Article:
London Cabs

Hints to Strangers

Whether you know the proper cab-fare or not, always make a bargain with the cabman when hiring his vehicle; and take a note of his number.

Keep the right hand side of the pavement when walking.

If out with other country friends, keep well together.

Observe caution while crossing crowded thoroughfares.

In asking for information, apply to shopkeepers, or to policemen, rather than to passers-by.

The London police are, for the most part, reliable men; and strangers in any doubt or difficulty can generally obtain useful aid from them.

Be on your guard against pickpockets in crowds, street exhibitions, and omnibuses.

Beware of strangers who endeavour to force their acquaintance on you, and affect to be unacquainted with London; they are often low sharpers.

Keep no more cash about you than is needed for the day's supply.

Be cautious in opening your purse or looking at your watch in the streets.

Avoid low neighbourhoods after dark; if there is anything worth seeing there, see it in the daytime.

Disregard street-beggars; residents only (and not always even they) can tell the deserving from the undeserving.

Cabs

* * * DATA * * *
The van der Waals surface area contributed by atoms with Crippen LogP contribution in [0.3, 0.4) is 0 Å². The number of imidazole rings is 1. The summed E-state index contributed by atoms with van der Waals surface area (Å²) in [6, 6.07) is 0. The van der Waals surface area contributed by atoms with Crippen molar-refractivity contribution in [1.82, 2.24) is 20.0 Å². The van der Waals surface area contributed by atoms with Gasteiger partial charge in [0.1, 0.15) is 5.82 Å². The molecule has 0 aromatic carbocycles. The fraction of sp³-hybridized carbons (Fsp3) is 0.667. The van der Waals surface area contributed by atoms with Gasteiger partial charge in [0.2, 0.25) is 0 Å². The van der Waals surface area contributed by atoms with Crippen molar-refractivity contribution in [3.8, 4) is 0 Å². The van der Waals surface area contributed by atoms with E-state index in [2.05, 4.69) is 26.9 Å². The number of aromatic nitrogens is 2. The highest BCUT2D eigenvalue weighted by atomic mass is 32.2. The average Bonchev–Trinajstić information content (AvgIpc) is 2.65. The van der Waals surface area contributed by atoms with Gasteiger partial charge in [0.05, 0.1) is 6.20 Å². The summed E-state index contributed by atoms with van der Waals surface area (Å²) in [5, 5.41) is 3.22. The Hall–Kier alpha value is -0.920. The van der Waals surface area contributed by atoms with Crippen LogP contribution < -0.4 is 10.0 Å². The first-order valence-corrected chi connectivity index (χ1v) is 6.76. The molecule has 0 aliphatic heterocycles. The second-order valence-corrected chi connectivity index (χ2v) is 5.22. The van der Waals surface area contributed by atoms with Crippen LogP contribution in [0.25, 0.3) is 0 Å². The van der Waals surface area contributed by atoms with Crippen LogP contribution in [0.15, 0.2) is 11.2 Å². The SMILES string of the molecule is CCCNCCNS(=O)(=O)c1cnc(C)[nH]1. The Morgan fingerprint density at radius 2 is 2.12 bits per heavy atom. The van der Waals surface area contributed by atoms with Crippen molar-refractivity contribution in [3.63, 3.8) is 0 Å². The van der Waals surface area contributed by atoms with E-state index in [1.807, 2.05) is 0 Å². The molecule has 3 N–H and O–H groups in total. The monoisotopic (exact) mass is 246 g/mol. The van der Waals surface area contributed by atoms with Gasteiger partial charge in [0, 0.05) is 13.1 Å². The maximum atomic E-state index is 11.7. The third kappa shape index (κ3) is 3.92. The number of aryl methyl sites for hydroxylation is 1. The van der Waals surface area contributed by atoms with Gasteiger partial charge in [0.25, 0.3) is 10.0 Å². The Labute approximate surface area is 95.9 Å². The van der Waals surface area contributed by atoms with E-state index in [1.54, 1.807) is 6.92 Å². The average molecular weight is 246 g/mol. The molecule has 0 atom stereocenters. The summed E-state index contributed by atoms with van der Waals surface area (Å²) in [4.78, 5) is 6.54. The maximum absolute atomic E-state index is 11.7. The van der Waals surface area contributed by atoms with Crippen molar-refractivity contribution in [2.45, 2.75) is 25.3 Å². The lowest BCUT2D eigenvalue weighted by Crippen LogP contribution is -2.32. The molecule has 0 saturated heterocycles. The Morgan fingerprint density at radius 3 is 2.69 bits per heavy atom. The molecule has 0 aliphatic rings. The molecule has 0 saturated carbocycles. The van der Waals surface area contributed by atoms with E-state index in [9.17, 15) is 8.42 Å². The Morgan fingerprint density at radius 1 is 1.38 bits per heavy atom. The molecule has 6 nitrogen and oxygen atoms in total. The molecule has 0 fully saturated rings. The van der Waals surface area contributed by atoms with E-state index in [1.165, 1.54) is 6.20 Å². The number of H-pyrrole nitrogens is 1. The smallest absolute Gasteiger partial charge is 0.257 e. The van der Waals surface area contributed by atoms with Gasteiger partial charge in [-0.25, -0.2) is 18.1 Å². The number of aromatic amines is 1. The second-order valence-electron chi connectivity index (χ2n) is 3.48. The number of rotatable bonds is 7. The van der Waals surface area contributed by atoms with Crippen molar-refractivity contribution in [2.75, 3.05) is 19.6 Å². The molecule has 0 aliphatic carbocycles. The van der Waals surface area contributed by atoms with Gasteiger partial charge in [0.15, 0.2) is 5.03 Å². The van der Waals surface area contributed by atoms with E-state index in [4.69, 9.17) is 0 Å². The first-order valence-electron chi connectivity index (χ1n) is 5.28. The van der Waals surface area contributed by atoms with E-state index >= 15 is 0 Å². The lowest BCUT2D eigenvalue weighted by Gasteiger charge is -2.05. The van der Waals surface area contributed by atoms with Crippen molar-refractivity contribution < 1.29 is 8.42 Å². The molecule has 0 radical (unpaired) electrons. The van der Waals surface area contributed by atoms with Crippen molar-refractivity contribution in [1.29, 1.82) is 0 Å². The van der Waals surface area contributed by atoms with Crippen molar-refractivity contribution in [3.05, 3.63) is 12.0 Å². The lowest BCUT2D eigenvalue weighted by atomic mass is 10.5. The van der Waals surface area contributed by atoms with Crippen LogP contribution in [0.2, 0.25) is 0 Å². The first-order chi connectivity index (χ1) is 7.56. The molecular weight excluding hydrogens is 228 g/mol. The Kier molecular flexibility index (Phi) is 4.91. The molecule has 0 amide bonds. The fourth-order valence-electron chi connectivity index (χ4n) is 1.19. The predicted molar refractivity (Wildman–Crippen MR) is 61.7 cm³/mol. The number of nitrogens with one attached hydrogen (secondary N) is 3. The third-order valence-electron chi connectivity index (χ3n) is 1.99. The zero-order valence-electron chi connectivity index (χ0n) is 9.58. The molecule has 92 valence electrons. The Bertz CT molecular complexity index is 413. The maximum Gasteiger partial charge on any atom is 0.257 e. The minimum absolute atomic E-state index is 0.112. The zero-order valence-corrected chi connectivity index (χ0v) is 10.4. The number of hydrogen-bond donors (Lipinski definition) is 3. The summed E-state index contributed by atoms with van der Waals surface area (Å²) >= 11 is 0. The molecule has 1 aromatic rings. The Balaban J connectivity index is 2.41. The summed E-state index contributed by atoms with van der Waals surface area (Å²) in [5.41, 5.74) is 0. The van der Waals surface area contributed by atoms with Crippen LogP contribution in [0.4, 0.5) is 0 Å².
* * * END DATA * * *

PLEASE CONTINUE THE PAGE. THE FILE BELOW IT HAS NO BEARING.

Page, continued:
Practically speaking, the new law ordering cabmen to display a flag, on which is painted their tariff per mile and per hour, is a dead letter.  Few or none shew flags, and many have none to shew.  Cab proprietors can now charge what they please, provided they take out a license from the Commissioners of Metropolitan Police, on which is endorsed the rate by distance or by time intended to be charged, and the number of persons to be carried.  No fare less than one shilling is to be offered.  The driver is to give passenger a card which specifies the licensed price per hour or per mile.  As regards luggage, for each package carried outside 2d. extra is charged.  For each person above two  6d. extra on the entire journey.  If such extra person be a child under 10 years of age, 3d.  Two children of such age to be reckoned as one person.  If cab be discharged more than four miles from Charing Cross by radius, an extra charge will be made for such excess of distance, as per sum stated on cabman's card.  Every full mile of such excess will be charged for at per tariff per mile stated on such card.  Driver is not compelled to drive more than 6 miles.  For every quarter of an hour he is kept waiting, if the cab be hired by time, one-fourth of his tariff per hour.  If hired by distance, for every quarter of an hour of waiting, the rate charged per mile.  By time, for any period under one hour, the sum stated on driver's card as charged per hour.  As a general rule, cabmen charge 2s. per hour for four-wheeled cabs, and 2s. 6d. for “Hansom;” and by distance, 1s. for the first mile, and 6d. for the second, and so on.  Property left in hackney carriages should be asked for at the office for property left in such carriages, at the office of the Commissioners of Police, Great Scotland Yard, Charing Cross.  Cabmen are bound, under a penalty, to take such lost property to the nearest police station within 24 hours.  In case of disagreement between a cabman and his passenger, the latter can compel the cabman to drive to the nearest police office; and if a Magistrate be then sitting, he will at once settle the dispute.  If such office is closed, the cabman may be required to drive to the nearest police station, where the complaint will be entered, and adjudicated at the magistrate's next sitting.  Our readers cannot do better than purchase (price 1s.) a little book on the subject of Cab Fares and Regulations, published under the auspices of the Commissioners of the Metropolitan Police.  It can be ordered through any bookseller, or may be purchased direct, at the office for its sale, a few doors north of the entrance to Great Scotland Yard.  In it will be found a list of fares, and the distances in yards, from many parts in London to others.  Its usefulness will amply repay our readers for their small outlay in its purchase.